More than eight in 10 (83%) UK consumers feel "tricked" and even "taken advantage of" by banks allegedly charging hidden fees in foreign exchange, according to research published today.
Some 85% of consumers underestimate or do not know the true cost of sending money abroad, according to the study, carried out for TransferWise, an international money transfer platform.
Of those surveyed, 86% believe the Government should take an active role in preventing alleged misleading pricing by the financial services sector.
Taavet Hinrikus, co-founder of TransferWise, said: "It's deeply unfair for banks to advertise foreign exchange as free to consumers when in fact they just hide their fee in the mark-up they add to the exchange rate.
"Customers just want to know what they're getting - surely that's not too much to ask? That's why we are asking the Government to deliver on its pledge to stop misleading pricing in foreign exchange before 2016."
The research findings included:
:: 83% of people felt it would be unfair if their bank did not inform them of all the costs involved to use one of their financial services
:: Nearly a quarter (23%) of people were angry about allegedly being charged hidden fees by their banks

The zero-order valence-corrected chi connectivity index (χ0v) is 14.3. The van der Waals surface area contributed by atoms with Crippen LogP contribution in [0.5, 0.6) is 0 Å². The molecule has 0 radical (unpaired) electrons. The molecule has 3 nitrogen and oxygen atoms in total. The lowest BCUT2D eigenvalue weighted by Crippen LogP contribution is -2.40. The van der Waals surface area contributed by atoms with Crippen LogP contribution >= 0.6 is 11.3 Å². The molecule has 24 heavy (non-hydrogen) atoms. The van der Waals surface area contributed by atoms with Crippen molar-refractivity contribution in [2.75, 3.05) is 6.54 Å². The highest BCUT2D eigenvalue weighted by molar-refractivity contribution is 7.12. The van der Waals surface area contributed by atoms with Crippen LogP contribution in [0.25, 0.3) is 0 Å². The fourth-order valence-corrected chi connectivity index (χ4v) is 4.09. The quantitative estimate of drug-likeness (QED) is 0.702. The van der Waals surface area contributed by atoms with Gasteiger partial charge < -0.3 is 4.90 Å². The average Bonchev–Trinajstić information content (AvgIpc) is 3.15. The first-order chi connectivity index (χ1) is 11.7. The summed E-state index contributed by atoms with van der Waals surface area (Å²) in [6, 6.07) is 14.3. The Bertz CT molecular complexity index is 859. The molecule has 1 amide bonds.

:: Two-thirds (66%) said they would feel happy or delighted if they could avoid hidden costs when sending money abroad while another 43% would be relieved or grateful.
TransferWise says that even when advertised as free, there is a fee hidden within the exchange rate the banks offer: what consumers receive is an unfavourable exchange rate, usually around 3% - 5% over the real exchange rate - the midmarket exchange rate.
In November 2014 TransferWise called on the British Government to stop alleged misleading pricing in foreign exchange.
It says that in April the Conservative Party pledged it would increase and improve banking competition by requiring transparency on charges.
This included ensuring all foreign exchange transactions include a clear breakdown of the cost of the service alongside a publication of the mid-market rate and the offered rate. This should be available before a transaction is made and communicated in a way that can be understood by the average consumer.
:: The survey was carried out by Opinium Research on behalf of TransferWise on 2,000 nationally representative UK adults aged 18 or older earlier this month.